[ABUJA] Nigeria's government hopes to make a "quantum leap" into the industrialised world with its latest science, technology and innovation (STI) policy, which is expected to be approved by President Goodluck Jonathan after the new government is sworn in later this month (29 May).
The draft was approved by the National Council on Science and Technology, Nigeria's main science advisory body, last week (13 May). Proponents say it signals a major step towards developing a national system of innovation, including the word in the policy name for the first time. Objectives include the creation of mechanisms to promote, commercialise and diffuse local technologies for industrial development, as well as developing capability in STI across all sectors to promote global competitiveness.
Previous STI policies have been widely criticised, particularly because they lacked legal status and were not enforceable. Critics have also said that the most recent policy, developed in 2003, was put together without wide consultation.
Government officials told SciDev.Net that, unlike previous versions, this policy was developed with input from relevant stakeholders and would also be given legal backing. This follows an STI reform project conducted with UNESCO (the UN Educational, Scientific and Cultural Organization), which prescribed a national system of innovation and called for the country to prioritise economic development initiatives, science and technology research and development (R&D) and funding mechanisms for such activities.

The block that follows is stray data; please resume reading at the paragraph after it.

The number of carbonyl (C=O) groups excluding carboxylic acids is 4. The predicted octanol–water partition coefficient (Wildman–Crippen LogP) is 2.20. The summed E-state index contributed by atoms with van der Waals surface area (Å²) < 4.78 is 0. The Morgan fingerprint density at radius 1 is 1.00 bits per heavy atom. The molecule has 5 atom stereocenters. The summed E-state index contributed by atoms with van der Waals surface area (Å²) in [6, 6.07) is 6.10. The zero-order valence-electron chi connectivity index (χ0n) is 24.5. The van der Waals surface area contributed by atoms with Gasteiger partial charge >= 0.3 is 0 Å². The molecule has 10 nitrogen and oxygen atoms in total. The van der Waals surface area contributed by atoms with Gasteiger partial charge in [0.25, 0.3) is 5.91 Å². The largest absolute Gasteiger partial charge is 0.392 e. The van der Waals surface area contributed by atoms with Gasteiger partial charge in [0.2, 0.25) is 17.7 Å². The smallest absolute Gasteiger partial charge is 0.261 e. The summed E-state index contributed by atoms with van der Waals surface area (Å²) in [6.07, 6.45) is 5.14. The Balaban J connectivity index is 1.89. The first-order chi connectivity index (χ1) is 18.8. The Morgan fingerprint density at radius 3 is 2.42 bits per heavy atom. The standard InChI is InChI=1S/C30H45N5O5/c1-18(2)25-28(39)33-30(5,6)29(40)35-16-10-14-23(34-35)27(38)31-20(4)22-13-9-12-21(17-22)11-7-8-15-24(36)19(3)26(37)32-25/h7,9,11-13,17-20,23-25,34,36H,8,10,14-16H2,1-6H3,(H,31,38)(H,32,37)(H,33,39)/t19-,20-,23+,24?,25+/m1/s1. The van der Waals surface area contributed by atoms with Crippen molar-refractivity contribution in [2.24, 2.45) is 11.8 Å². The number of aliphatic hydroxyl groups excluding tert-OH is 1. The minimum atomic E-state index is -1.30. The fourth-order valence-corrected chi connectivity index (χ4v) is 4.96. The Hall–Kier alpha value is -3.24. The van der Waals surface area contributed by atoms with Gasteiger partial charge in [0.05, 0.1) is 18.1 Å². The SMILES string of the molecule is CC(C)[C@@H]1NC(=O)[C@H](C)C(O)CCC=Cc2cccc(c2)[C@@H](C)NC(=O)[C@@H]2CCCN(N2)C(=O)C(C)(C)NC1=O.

Mohammed Ka'oje Abubakar, minister of science and technology, told SciDev.Net: "[This] is not a review — because the existing [policy] is moribund and obsolete. We have written a new STI policy for Nigeria that will address the contemporary problems of this country.
"This draft policy was produced and approved by the National Council on Science and Technology in line with the commitment of the federal government under the leadership of [Jonathan] to reposition Nigeria as one of the world's top twenty economies by the year 2020.
"We are optimistic that the Federal Executive Council, who directed us to come up with this draft policy, will approve it."
Willie Siyanbola, director-general of the National Centre for Technology Management, which led the review, said: "This policy marries science and technology to Nigeria's economic policy.
"For the first time in Nigeria we are bringing innovation into the [STI] policy. The government wants a quantum jump."
The policy prescribes a funding mechanism that involves the government, the organised private sector and international development partners. It also calls for an annual budgetary allocation to science and technology activities of at least two per cent of gross domestic product (GDP) over the next five years, followed by "a gradual increase to 2.5 per cent" in the next ten years.
There are plans to foster in-house and contracted-out research by public and private enterprises using tax breaks and other incentives.
A National Science and Technology Special Fund would be implemented under the policy, to support research and development activities in higher education and research institutions, and the private sector.
One objective of the policy is to develop a legal framework to institutionalise its implementation.
Oluegun Adewoye, a fellow at the Nigerian Academy of Science, said: "The academy of science hopes that this policy will be followed by an implementation strategy ... and that this policy will not go the way of the previous one."
Link to draft policy [824kB]